Varanasi District Admin Oversees Hindu Prayers in Basement of Gyanvapi Mosque

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Hindu prayers in the basement of the Gyanvapi Mosque. Photo: Vishnu Shankar Jain on X

By Omar Rashid

The caretakers of the mosque have urgently moved the Allahabad high court challenging the district court order and objecting to the rushed manner of the compliance with the court’s order.

New Delhi: Less than a day after a court controversially allowed Hindus to conduct puja inside a basement of the Gyanvapi Masjid in Varanasi, the district administration displayed a tearing hurry as it complied with the orders and oversaw prayer rituals by a Hindu priest inside the basement of the mosque in the early hours of February 1.

The caretakers of the mosque, meanwhile, have urgently moved the Allahabad high court challenging the district court order and objecting to the rushed manner of the compliance of the court’s order.

Vishnu Shankar Jain, one of the lawyers for the Hindu plaintiffs in the Gyanvapi Masjid-Kashi Vishwanath Temple matter, said that the orders of the Varanasi district court had been complied with. A pujari of the Shri Kashi Vishwanath Mandir Trust, which manages the Kashi Vishwanath Temple, conducted the “shayan arti” after “putting up idols” in the basement of the mosque, said Jain. Another lawyer for the Hindu plaintiffs, Saurabh Tiwari, too confirmed the same.

“An Akhand Jyoti started in front of them. Daily Arti of all above deities – Morning Mangla Arti, Bhog Arti, evening arti, late sunset evening arti, Shayan arti,” Jain said. Jain said so far two aartis had been conducted at the basement of the mosque, claimed by the Hindu side to be the “Vyas cellar”.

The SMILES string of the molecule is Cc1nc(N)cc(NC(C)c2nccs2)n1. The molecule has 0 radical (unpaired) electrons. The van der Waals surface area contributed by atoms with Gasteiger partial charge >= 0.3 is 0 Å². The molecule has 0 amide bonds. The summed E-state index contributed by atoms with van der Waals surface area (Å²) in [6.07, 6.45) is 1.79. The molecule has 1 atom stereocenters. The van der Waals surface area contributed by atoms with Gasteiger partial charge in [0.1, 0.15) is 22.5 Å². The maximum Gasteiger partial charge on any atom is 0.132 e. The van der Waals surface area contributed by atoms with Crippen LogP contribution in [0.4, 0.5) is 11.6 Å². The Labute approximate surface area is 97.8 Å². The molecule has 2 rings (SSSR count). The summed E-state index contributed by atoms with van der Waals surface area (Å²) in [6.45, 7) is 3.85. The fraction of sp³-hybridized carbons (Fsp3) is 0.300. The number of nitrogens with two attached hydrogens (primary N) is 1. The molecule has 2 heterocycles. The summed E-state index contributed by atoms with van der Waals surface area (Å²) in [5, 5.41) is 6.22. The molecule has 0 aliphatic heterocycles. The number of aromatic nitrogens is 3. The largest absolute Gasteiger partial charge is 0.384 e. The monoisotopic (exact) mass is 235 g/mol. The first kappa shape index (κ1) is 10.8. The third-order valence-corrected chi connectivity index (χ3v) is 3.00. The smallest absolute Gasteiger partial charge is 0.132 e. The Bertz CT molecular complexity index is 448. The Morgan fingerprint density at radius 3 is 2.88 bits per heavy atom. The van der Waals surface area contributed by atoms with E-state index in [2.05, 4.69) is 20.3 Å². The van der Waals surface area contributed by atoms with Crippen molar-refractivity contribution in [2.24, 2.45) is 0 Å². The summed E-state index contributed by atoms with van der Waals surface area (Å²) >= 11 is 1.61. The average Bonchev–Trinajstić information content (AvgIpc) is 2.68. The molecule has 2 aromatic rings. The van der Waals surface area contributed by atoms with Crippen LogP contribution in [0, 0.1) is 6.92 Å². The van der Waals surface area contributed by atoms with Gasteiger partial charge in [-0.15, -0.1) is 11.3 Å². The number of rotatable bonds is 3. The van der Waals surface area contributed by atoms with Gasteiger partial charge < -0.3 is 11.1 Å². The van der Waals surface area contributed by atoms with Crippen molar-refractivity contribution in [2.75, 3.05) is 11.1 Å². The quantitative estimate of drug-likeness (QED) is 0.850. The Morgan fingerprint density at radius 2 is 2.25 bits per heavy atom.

There would be five aarti sessions daily, added Jain: the first one at 3:30 am, followed by 12 pm (bhog), 4 pm, 7 pm and 10:30 pm.

Jain also shared photos of the puja inside the basement of the Mughal-era mosque.

Hours after district judge Ajaya Krishna Vishesha on January 31 – his last working day before retirement – allowed Hindus to worship inside a sealed basement of the Mughal-era Gyanvapi Masjid, the district administration and police stepped in to secure the area late at night and removed the barricading on the southern end of the mosque. The mosque had been barricaded for the last three decades on the directions of the Supreme Court.

The administration and police have refused to divulge details and responded through cryptic statements on the compliance of the court’s orders.

The masjid committee, referring to the “hasty” decision of the district administration to enforce the court order, has appealed all Muslims in Varanasi to keep their shops and business establishments shut on Friday, February 2, from the afternoon prayers till asar (early evening prayers).